Changing Primary Residence of Children Before School

Summer holidays bring a change to routines. As the summer winds down there is often thought to keep the changes in place. This can mean changing primary residence of children before school results. Which in turn results in urgent motions to change primary residence before school starts. Last week, a decision from the Ontario Court of Justice addressed this issue.

Justice Pazaratz authored this decision and as often the case, it was very colourful. I don’t often quote directly from decisions, but I can’t portray his intent the way he can:

The pre-Labour-day “let’s change Johnny’s school” urgent motion has become somewhat of an unwanted annual tradition in family court. Sometimes it’s just the school. Sometimes it’s the city where the child is to live. Usually it involves an attempt to change the child’s primary residence from one parent to the other… Quite commonly, these motions arise when an access parent unilaterally decides that children shouldn’t be returned at the end of a summer vacation. And invariably this leads to “emergency” motions, and a flood of frightening – and entirely untested – affidavits and allegations… So every August (sometimes even September) judges receive these “the sky is falling” motions, in which one parent suddenly insists that problems which may have existed for years suddenly need to be resolved in days.”

Changing My Child’s School at the End of Summer Holidays

In this case, the parents married in 2003 and separated in 2013. They had three children, who at the time of the decision, were 15, 13 and 10. Immediately after separation, the parents agreed that the mother would move with the children from Ontario to St. Louis, Missouri.

Since 2013, the children continued to reside in St. Louis most of the year. Often the children spent about 9 weeks each summer with their father in Ontario. For this visit, the children arrived in Ontario on June 20, 2020, and were scheduled to return to their mother on August 9, 2020. On July 22, 2020, the father brought a motion to change the parenting arrangements and have the children live with him.

The father filed an affidavit and alleged his 15-year old child was not comfortable living with her mother in St. Louis. Allegedly the mother did not support the sexual orientation of the child. This caused the child to want to change her residence.

The father added that his house was better suited to care for the three children. He said he lived in a 5-bedroom house, while the mother lived in a small duplex. The mother also had two other children with her new husband, so the father said that the mother wasn’t able to properly care for all of the children.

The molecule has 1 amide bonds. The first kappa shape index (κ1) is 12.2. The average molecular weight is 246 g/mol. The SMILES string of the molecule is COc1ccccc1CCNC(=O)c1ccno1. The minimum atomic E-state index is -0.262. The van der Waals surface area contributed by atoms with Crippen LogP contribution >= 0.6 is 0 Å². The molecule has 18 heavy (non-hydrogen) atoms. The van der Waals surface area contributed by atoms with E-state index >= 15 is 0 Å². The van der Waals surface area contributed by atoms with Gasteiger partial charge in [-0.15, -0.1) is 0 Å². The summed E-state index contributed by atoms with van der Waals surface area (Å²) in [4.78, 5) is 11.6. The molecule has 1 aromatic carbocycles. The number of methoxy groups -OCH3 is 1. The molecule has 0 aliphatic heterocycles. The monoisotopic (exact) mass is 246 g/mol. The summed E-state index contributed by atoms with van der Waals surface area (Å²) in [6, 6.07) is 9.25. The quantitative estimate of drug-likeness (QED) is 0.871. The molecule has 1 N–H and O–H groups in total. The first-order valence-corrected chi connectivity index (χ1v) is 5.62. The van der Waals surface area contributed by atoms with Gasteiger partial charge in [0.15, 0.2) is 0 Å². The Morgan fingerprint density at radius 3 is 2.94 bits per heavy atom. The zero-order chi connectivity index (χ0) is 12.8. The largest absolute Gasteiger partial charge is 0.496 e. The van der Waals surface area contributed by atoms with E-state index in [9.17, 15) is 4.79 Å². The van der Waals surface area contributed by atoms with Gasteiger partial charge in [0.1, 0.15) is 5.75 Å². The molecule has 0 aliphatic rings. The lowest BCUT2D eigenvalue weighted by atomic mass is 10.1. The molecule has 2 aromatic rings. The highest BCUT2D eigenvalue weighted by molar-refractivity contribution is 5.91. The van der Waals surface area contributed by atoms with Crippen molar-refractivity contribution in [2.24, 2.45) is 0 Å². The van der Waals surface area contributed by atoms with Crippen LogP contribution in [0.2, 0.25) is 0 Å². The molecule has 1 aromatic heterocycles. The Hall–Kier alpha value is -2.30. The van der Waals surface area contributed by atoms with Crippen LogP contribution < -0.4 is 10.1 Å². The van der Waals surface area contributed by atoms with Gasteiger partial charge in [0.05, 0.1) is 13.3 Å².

The Judge declined to exercise jurisdiction as the children were primarily in St. Louis. All of the evidence needed to support the mother’s version of events were all in St. Louis. This included teachers, doctors and other support persons in the community. The result was the father was not successful in his application.

Changing Primary Residence of the Children Before School

The father was not successful with his application, but there is much to learn from the decision. Parents often struggle with requests from children to change primary residence. Sometimes it may be for good reason, sometimes not. If you are considering making an application to have your children move in with you, here are a few points for consideration when changing the primary residence of the children.

First, don’t expect a Judge to make a drastic change to the routine on short notice. A change in custody is a significant change for the children. This application needs to be made after much thought and reason and in the best interests of the child.

Making this change of primary residence on an urgent motion is not a good idea, unless it truly is urgent. For this type of situation, urgent means criminal charges laid by police, or involvement by Children’s Aid.

Second, ensure you have evidence that supports your application for change of the primary residence. While your perception may be that the other parent is awful, consider how you can prove this. Tangible evidence is necessary, so your opinion will not carry any weight. Effectively, if you say the other parent is awful and they respond they aren’t, the Judge will not make a drastic change.